first_img News March 24, 2015 – Updated on January 20, 2016 Radio Shabelle editor freed on bail SomaliaAfrica February 24, 2021 Find out more RSF and NUSOJ call for release of a journalist held in Somalia’s Puntland region to go further News SomaliaAfrica Follow the news on Somalia RSF_en Organisation center_img Reporters Without Borders is relieved to learn that Radio Shabelle editor Mohamed Bashir Hashi was released on bail yesterday and calls for the withdrawal of all the charges against him.Although the prosecution did not produce any witness, he is still charged with the attempted murder of a former parliamentarian, who testified in his defence at yesterday’s hearing.——————————————————————————————-Reporters Without Borders is appalled by the verdicts and sentences that a court passed on four journalists on 1 March, imposing heavy fines and jail terms that seem to justify long periods spent in arbitrary pre-trial detention. All four are now free but a fifth journalist has yet to be tried and is still detained.Those convicted and sentenced by the Banadir regional court in Mogadishu included Sky FM director Mohamud Mohamed Dahir and Radio Shabelle editor in chief Ahmed Abdi Hassan, who were arrested in August. Hassan was released conditionally on 21 October because his health had deteriorated dramatically in detention but Dahir was still being held at the time of sentencing.Finding them guilty of “publication or circulation of false, exaggerated, or tendentious news capable of disturbing public order,” the court sentenced them to prison terms equivalent to the time spent in detention. It also imposed fines of 2,000 dollars on Dahir and 500 dollars on Hassan.Abdimaalik Yusuf Mohamud, the owner of Shabelle Media Network (which owns both Sky FM and Radio Shabelle) was acquitted on charges of “instigation to delinquency” and “instigation to disobey the laws.” But Shabelle Media Network was nonetheless ordered to pay a fine of 10,000 dollars.Mohamud had been arrested at the same time as Dahir and Hassan and, like Hassan, released conditionally on 21 October.The fourth journalist tried at the same hearing was Mohamed Abdi Ali of Radio Risaaala, who had been held since 3 January. He was convicted of publishing false information and was fined 500 dollars.Still awaiting trial is Radio Shabelle editor Mohamed Bashir Hashi, who has been held since 6 September on charges of “attempts against the integrity, independence or unity of the Somali state,” “high treason,” “armed insurrection against the powers of the state,” and the attempted murder of a former parliamentarian whose car exploded. He is facing a possible death sentence.“We are outraged by the severity and inconsistencies of these verdicts and sentences,” said Cléa Kahn-Sriber, the head of the Reporters Without Borders Africa desk.“These proceedings are farcical. The jail terms were imposed simply to justify the long spells spent in pre-trial detention, while the size of the fines and the ridiculous charges against Hashi show that the aim is to persecute and suppress independent media in Somalia, especially Shabelle Media Network’s radio stations.”Kahn-Sriber added: “We call on the Somali judicial system to overturn these iniquitous verdicts and ensure that Hashi, whose trial is still pending, is guaranteed due process.”Hashi had already been sentenced to six months in prison or a fine in December 2013 just for interviewing a woman journalist who said she was raped and who was given a six-month suspended jail sentence on a defamation charge, while her alleged attackers were never arrested or questioned.Mohamud had been given a 12-month jail sentence in the same case for allegedly insulting Somali institutions and defaming officials.Radio Shabelle continues to be a target of the Somali government. Mohamud, Hassan and Dahir and 16 other employees were arrested when Somalia’s National Security Agency raided Sky FM and Radio Shabelle on 15 August 2014 at the new location they found after the interior ministry forcibly evicted them from their old headquarters in October 2013.The 16 other employees were released two days after the raid, in which all of the two stations’ equipment was confiscated. But the authorities continued to hold Mohamud, Hassan and Dahir, who said they were tortured so that they would confess to intending to harm the Somali government.Sky FM and Radio Shabelle are still closed.Somalia is ranked 172nd out of 180 countries in the 2015 Reporters Without Borders press freedom index.(Photo: The four radio journalists Mohamud Mohamed Dahir, Mohamed Bashir Hashi, Ahmed Abdi Hassan, and Abdimalik Yusuf Mohamed. (Radio Kulmiye) ) News RSF requests urgent adoption of moratorium on arrests of journalists Radio reporter gunned on city street in central Somalia News Receive email alerts March 2, 2021 Find out more Help by sharing this information January 8, 2021 Find out morelast_img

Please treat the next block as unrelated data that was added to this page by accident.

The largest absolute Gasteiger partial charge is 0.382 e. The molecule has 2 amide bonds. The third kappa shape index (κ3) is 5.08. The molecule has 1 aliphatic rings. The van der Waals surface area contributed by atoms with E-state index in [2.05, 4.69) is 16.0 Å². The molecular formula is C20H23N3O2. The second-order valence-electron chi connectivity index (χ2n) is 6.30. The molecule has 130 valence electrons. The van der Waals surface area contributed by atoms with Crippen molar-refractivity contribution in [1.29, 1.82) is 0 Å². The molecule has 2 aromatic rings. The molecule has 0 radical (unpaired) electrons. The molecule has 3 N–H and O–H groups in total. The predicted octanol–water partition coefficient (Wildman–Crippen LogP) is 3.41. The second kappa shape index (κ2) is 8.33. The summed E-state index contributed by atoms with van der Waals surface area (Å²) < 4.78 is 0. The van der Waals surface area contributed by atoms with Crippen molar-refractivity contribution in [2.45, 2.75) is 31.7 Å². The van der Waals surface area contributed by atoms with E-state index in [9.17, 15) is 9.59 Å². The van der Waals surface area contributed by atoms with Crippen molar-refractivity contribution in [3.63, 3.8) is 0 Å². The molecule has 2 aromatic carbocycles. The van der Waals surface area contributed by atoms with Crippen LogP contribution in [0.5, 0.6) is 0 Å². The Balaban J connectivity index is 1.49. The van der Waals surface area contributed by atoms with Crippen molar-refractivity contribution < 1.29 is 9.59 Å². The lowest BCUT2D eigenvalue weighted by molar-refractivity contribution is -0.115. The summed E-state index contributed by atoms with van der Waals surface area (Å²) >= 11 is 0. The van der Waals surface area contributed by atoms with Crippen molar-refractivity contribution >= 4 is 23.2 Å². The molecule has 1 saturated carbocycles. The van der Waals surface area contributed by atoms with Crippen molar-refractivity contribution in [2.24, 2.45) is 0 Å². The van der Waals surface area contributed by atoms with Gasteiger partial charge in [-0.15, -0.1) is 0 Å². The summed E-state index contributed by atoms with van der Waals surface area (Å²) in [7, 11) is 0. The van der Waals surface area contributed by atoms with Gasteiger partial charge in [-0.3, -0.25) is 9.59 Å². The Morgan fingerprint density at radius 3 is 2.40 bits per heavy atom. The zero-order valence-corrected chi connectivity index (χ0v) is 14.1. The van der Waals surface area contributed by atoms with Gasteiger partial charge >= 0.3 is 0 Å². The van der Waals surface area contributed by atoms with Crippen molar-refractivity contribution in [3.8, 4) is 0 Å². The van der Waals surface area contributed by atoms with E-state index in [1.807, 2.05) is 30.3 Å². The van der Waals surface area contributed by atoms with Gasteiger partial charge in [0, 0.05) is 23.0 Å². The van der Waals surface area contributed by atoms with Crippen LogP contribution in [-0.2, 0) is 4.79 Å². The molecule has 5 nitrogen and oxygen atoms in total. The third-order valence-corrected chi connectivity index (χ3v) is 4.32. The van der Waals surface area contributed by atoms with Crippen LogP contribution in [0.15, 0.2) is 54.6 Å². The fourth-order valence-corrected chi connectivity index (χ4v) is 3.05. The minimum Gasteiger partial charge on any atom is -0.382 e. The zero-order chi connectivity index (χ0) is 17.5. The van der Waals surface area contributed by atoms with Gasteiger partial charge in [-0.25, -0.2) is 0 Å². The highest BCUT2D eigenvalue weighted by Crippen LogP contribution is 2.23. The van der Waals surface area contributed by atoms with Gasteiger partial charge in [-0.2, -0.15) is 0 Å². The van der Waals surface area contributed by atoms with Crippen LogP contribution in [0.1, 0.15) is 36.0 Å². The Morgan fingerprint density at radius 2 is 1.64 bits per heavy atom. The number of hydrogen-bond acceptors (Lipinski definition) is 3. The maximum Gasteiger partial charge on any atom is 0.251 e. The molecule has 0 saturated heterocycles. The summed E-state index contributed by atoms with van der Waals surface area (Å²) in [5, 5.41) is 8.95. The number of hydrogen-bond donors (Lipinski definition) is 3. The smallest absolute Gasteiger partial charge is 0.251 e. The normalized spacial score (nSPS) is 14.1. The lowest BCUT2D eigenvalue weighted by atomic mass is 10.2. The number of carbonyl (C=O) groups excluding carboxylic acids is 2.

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first_img Image source: Getty Images Kirsteen Mackay | Monday, 16th March, 2020 Click here to claim your copy now — and we’ll tell you the name of this Top US Share… free of charge! As the UK Stock Market continues to tumble and uncertainty abounds in response to the world’s coronavirus pandemic, there’s an eery similarity to the 1929 stock market crash on Wall Street.The 1929 stock market crash, or Great Crash, is considered to be the most destructive stock market crash in US history, mainly because it signalled the start of the Great Depression. A big crash on the London Stock Exchange also preceded it on September 20 1929.5G is here – and shares of this ‘sleeping giant’ could be a great way for you to potentially profit!According to one leading industry firm, the 5G boom could create a global industry worth US$12.3 TRILLION out of thin air…And if you click here we’ll show you something that could be key to unlocking 5G’s full potential…Financial pandemoniumCovid-19 is bad news for stocks as well as a tragedy for people. The world’s financial markets have rarely seen such turmoil across the board. The FTSE 100 fell 7.7% a week ago on March 9, three days later it fell 10.9% and today it’s down 7.7% as I write.The Fed yesterday cut interest rates to zero and The Bank of England cut its interest rate to 0.25% last week. 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Each of these emails will provide a link to unsubscribe from future emails. More information about how The Fool collects, stores, and handles personal data is available in its Privacy Statement. Kirsteen has no position in any of the shares mentioned. The Motley Fool UK has recommended Tesco. Views expressed on the companies mentioned in this article are those of the writer and therefore may differ from the official recommendations we make in our subscription services such as Share Advisor, Hidden Winners and Pro. Here at The Motley Fool we believe that considering a diverse range of insights makes us better investors.last_img